Additionally Joan Froling has a section at IAADP that is detailed: http://www.iaadp.org/psd_tasks.html

You may also find the Psychiatric Service Dog Society helpful.
Psychiatric Service Dog Society

In addition to Chris's suggestion of figuring out, first, what your most urgent needs are, the above should give you a clearer idea of what a dog CAN do for you and some ideas of how to how they can be trained.

If you're not familiar with clicker training, you may want to learn. Tasks are usually complex behavior chains, and I've found it's SO much easier to train them using a clicker. As Lin says, we break the behaviors into tiny bits, then string them together.

Karen Pryor's Don't Shoot the Dog! Audiobook is good (Pay attention to when she talks about back-chaining)

And Pat Miller's Shop Peaceable Paws, LLC - Books :: The Power of Positive Dog Training

A "psychiatric" service dog -- to me -- is just a service dog. You are disabled and have a medical need. A dog can mitigate your disability. You train him a task to do so. Throwing the word "psychiatric" into the mix seems to make it more complicated and mysterious than it is (and if you tell people he's a PSD, then you give them private information that they don't need).

He's a service dog. That's all.
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post #8 of 19 (permalink) Old 05-26-2010, 06:03 PM
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Originally Posted by tgolike View Post
thanks for the advice, and it is a very good idea. I also found a manual from guide dogs for the blind for their puppy raisers online, and I plan on following that except for the retrieval part because I need a good retrieval from him.

Also, the other poster was right. No way would I have any desire to have two service dogs working in public at one time. As Major gets more trained, and is able to help more and go out into public more with me, Summer will end up becoming an at home service dog and emotional support dog for my daughter who has aspberger's syndrome, my son who has schizophrenia, and my husband who has depression and anger problems. She will also compete in rally and possibly obedience. She will also be a back up dog for me and will help me in public when Major is sick or not able to go with me.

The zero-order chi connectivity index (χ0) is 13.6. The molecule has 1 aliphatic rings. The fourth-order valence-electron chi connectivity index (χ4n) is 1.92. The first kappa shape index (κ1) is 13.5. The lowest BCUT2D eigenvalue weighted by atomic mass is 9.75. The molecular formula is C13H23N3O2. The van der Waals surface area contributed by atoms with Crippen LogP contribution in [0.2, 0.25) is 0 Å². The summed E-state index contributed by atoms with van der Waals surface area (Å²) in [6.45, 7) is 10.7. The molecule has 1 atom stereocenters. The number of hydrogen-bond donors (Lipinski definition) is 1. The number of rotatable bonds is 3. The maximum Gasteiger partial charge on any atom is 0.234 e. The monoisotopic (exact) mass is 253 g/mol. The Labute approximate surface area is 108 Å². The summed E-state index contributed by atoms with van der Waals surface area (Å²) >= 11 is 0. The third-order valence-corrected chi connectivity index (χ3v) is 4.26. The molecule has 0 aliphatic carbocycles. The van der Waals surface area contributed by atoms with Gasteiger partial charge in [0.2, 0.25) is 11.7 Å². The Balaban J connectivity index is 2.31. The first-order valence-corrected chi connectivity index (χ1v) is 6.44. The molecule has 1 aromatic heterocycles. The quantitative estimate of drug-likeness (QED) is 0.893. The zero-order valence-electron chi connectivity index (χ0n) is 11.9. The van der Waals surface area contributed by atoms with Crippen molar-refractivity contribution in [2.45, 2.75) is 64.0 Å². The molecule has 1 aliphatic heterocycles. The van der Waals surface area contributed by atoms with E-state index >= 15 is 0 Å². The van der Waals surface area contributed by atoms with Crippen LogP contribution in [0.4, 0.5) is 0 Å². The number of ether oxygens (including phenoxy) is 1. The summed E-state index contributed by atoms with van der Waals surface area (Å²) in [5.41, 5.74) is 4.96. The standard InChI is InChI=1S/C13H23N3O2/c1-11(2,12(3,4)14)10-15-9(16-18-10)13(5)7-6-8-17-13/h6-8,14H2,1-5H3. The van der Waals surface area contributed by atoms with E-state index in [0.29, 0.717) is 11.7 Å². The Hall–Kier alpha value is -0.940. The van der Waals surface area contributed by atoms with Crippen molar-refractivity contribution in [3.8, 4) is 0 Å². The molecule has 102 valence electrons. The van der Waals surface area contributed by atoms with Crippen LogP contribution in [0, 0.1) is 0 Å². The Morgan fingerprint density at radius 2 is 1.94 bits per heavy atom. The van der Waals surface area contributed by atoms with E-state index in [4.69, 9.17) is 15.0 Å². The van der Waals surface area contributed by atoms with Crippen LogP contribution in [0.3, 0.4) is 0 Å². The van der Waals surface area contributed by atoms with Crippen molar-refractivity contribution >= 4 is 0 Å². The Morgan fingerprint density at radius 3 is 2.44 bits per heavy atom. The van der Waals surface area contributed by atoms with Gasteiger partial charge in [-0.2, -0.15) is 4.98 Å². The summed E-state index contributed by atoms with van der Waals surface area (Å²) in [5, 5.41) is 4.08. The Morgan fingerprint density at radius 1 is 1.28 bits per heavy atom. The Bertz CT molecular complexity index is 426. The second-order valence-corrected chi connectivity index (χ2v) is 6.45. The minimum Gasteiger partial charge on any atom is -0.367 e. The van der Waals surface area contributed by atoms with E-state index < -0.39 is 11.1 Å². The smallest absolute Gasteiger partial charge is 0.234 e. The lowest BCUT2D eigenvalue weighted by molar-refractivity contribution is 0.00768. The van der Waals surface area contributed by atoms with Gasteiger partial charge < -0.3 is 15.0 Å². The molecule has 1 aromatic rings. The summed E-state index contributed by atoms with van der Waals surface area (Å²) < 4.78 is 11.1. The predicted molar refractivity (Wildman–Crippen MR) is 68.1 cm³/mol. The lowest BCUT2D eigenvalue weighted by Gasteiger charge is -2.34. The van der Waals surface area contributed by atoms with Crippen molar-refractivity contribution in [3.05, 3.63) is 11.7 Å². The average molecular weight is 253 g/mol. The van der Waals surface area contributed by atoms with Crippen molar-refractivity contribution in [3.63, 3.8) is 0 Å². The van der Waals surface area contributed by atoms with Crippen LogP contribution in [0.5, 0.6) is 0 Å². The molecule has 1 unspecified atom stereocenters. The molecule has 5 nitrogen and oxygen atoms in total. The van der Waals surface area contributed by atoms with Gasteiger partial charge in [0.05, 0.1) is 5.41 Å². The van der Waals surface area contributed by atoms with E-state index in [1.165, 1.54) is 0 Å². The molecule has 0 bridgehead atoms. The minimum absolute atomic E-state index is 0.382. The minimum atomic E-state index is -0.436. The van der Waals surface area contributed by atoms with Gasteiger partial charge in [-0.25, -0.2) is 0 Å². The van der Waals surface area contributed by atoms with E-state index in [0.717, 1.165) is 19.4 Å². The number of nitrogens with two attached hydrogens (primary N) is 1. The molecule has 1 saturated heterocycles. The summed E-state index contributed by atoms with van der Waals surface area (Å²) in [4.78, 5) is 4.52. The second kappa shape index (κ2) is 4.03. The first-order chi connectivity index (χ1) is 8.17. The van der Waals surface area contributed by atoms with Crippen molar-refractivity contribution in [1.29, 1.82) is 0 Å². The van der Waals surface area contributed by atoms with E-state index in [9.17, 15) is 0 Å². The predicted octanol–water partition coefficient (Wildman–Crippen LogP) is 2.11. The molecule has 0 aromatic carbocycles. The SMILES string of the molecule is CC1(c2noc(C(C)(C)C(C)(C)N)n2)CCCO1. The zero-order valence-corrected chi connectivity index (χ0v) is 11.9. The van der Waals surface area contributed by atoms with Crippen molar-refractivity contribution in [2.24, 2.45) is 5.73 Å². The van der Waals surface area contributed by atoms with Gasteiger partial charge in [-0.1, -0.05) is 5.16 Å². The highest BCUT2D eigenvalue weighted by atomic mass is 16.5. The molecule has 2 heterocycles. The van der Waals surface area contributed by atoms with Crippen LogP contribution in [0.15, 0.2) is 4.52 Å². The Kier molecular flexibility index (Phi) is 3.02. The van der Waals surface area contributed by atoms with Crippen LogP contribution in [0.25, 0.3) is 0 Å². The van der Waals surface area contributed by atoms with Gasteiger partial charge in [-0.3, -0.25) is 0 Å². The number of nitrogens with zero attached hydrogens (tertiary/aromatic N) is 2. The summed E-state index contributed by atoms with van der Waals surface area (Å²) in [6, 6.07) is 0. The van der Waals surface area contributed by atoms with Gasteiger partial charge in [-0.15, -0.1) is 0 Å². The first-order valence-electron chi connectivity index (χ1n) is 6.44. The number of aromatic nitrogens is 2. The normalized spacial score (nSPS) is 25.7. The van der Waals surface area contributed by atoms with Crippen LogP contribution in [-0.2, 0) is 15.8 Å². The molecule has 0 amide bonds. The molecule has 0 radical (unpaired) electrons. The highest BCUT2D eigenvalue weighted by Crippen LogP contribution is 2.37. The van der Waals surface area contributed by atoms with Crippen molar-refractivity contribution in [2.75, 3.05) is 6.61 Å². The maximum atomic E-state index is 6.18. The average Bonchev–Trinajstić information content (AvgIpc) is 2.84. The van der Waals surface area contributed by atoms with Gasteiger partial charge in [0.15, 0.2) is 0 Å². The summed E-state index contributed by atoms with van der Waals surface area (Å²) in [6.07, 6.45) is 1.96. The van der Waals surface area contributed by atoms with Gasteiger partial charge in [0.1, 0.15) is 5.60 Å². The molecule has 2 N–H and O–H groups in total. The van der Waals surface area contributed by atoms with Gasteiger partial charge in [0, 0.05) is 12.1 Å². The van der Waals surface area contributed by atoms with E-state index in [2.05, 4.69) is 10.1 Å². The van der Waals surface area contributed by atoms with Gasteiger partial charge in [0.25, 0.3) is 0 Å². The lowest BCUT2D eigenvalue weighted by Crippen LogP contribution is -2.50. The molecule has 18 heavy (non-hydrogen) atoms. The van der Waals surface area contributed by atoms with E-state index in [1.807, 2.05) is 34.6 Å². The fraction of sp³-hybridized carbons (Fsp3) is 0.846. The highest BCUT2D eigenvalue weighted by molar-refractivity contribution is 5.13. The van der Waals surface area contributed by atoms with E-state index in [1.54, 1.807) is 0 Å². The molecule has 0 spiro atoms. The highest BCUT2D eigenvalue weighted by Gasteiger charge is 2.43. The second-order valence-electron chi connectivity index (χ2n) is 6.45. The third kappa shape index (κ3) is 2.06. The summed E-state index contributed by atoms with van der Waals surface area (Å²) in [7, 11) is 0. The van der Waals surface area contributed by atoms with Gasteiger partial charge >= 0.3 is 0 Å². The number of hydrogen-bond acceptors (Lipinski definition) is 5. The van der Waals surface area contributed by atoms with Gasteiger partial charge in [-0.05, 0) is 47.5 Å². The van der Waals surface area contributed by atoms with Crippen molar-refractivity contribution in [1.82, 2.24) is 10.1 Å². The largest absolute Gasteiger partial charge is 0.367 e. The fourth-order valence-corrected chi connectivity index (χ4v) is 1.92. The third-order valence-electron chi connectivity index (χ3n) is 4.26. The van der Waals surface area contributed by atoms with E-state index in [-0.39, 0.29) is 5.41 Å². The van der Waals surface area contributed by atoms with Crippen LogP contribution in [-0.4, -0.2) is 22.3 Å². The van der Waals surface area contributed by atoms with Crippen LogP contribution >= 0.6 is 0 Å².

It is hard enough having one service dog at a time in public. No way would I want to have two.
My son has Asperger also.

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post #9 of 19 (permalink) Old 05-26-2010, 07:42 PM
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Quote:
You may also find the Psychiatric Service Dog Society helpful.
Psychiatric Service Dog Society
Be careful with some of the advice given on this site. They may have removed "Hugging" etc. from their public listing but their inner forums still promote feeling good as a task.

I just went back to check and still on their task list:

Symptoms and Trainable Tasks
Feelings of isolation -- Cuddle and Kiss
Tearfulness -- Lick Tears
Aggressive Driving -- Alert to aggressive driving
Forgotten personal identity -- Carry handler identification documents

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Family Companion, Non-Profit Mascot, In-Home Service Dog


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post #10 of 19 (permalink) Old 05-26-2010, 09:30 PM
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Summer will end up becoming an at home service dog and emotional support dog for my daughter who has aspberger's syndrome, my son who has schizophrenia, and my husband who has depression and anger problems. She will also compete in rally and possibly obedience. She will also be a back up dog for me and will help me in public when Major is sick or not able to go with me.
I think that is asking A LOT of one dog. If this were my dog, I would keep her as an emotional support dog and "backup" Service Dog, but I would not also compete her in a performance venue.